Monday, 6 July 2009


As we have noted you have to go to the different wine areas of Switzerland to find the respective wines (it is difficult to find Zurich wines in Geneva for example). An exception is Weinkeller Mowenpick who have branches all over Switzerland and also in Germany and Liechtenstein. As a result we bought Zurich, Valais and Ticino wines in their branch near the Badische Bahnhof in Basel.

These included some of the characteristic Swiss wines made from Gamaret,
Chasselas (Fendant) and a new one on Slotovino, a Cabernet Jura from Zurich which we were assured is a distinctive variety.
In fact it turns out to be a recent crossing by the appropriately named Valentin Blattner of Cabernet Sauvignon and 'resistenter Partner'. The suffix Jura comes from the Swiss canton where Mr. Blattner is located. Blattner describes the characteristics as follows but doesn't elaborate on what the 'resistenter Partner' may be other to say that they are not vitis amurensis as in many crossings whose positive attributes he says do not always last.

Reife - mittelfrüh
Austrieb - früh
Wuchs - sehr aufrecht, aber mit lange Seitentriebe
Traube - gross, locker
Beerengrösse - klein
Reifeüberschreitung - hält sehr gut, ab 100 °Oe beginnt die Beere zu trocknen
Produktionseigenschaften - wenig Auslauben, ev. Ertragsregulierung
Krankheitsresistenz - Falscher Mehltau sehr gut, Echter Mehltau mittel, Botrytis sehr gut
Önologisches Potenzial - intensive Farbe, Rosenduft, Heidelbeer, Holunder, feines Tannin

So now we know.

We also bought a Merlot from Ticino just to try to understand what makes this the signature grape of Italian Switzerland almost to the exclusion of all others.

The internet pointed us to another wine merchant in Basel, Musik und Wein. This turns out to be a highly idiosyncratic undertaking, for Switzerland, incredibly so. We assumed this was an initiative of some of the players of either the Symphony or Opera Orchestra in Basel on the side open only in the afternoons (between rehearsals and performances?) but the truth is it is an adjunct to a Hi-Fi dealership also interested in wine. We arrived at 13.00, an hour before opening time and were accosted by the kind representative and given the run of the place out of hours. The selection was not tremendous but we picked up a bottle of Cornalin at not too exorbitant a price.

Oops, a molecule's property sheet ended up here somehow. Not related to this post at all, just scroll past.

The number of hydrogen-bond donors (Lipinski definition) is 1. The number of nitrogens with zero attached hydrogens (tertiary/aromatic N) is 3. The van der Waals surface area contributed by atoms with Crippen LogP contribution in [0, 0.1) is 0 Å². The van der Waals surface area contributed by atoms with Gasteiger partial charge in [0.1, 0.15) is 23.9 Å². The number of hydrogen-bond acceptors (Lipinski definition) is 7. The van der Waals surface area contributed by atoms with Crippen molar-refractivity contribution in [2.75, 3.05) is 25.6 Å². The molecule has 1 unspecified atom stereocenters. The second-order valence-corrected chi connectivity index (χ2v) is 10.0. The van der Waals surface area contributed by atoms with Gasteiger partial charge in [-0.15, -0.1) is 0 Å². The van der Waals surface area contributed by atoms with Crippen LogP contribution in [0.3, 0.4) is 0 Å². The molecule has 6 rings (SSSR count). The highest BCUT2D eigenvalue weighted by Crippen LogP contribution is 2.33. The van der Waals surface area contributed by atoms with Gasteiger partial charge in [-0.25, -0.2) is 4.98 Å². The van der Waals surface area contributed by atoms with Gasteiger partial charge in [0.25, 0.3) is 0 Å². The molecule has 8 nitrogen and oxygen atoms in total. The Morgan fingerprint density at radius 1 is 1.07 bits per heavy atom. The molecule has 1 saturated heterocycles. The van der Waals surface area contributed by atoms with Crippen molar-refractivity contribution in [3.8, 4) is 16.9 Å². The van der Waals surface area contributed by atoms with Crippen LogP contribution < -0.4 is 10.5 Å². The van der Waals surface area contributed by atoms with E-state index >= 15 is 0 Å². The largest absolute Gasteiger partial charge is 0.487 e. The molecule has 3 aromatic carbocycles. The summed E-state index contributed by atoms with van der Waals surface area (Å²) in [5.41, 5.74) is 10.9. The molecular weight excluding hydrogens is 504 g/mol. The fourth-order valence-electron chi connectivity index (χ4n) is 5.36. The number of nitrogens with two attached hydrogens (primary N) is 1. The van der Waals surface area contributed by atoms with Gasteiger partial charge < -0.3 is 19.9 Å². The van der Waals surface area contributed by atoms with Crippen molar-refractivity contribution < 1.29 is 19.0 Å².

Walking through town we stumbled serediptously across what must be one of the losngest established and most elegant wine merchants of Basel, Paul Ulrich AG (

There may be found a range of Swiss wines mainly from the French speaking part with nothing from Zurich. We were directed towards a good Humagne rouge; again a variety which had not exactly bowled us over in the past so a purchase to re-inforce or overturn prejudice.

In Mulhouse, there appeared to be no especially prominent caviste. We were directed to Nicolas and told the place to go was Turckheim. However, we found Caviste Jacques Baumann (depuis 1912) in the centre and although the selection was not extensive the gentleman in charge was kindly and knowledgeable. When asked for his driest Muscat and lightest Pinot Noir d'Alsace he pointed us in the direction of Schlumberger on both counts.

We had been looking for Knipperle, an obsolete Alsacian variety previously used to make everyday wines but no one we met in Alsace had heard of it.

With 8 bottles in the suitcase safely dropped off at the BA check in, we took another look at the EuroAirport Duty Free but this time were sorely disappointed. Some lines seem to have been sold out and not replaced since we were last there in mid-May and the only bottle which looked interesting was a Freibach Schaffhausen Pinot Noir Auslese at E. 23.50 or CHF. 38, more than any of the bottles we had bought landside either in Basel or in Mulhouse. So much for price reductions at this airport. We were mildly interested to see the term 'Auslese' applied to a red table wine but not THAT interested.

One last point on the Swiss wines we saw, several didn't mention the country of origin. We assume this was not in order to disguise their provenance, more a kind of campanalismo.

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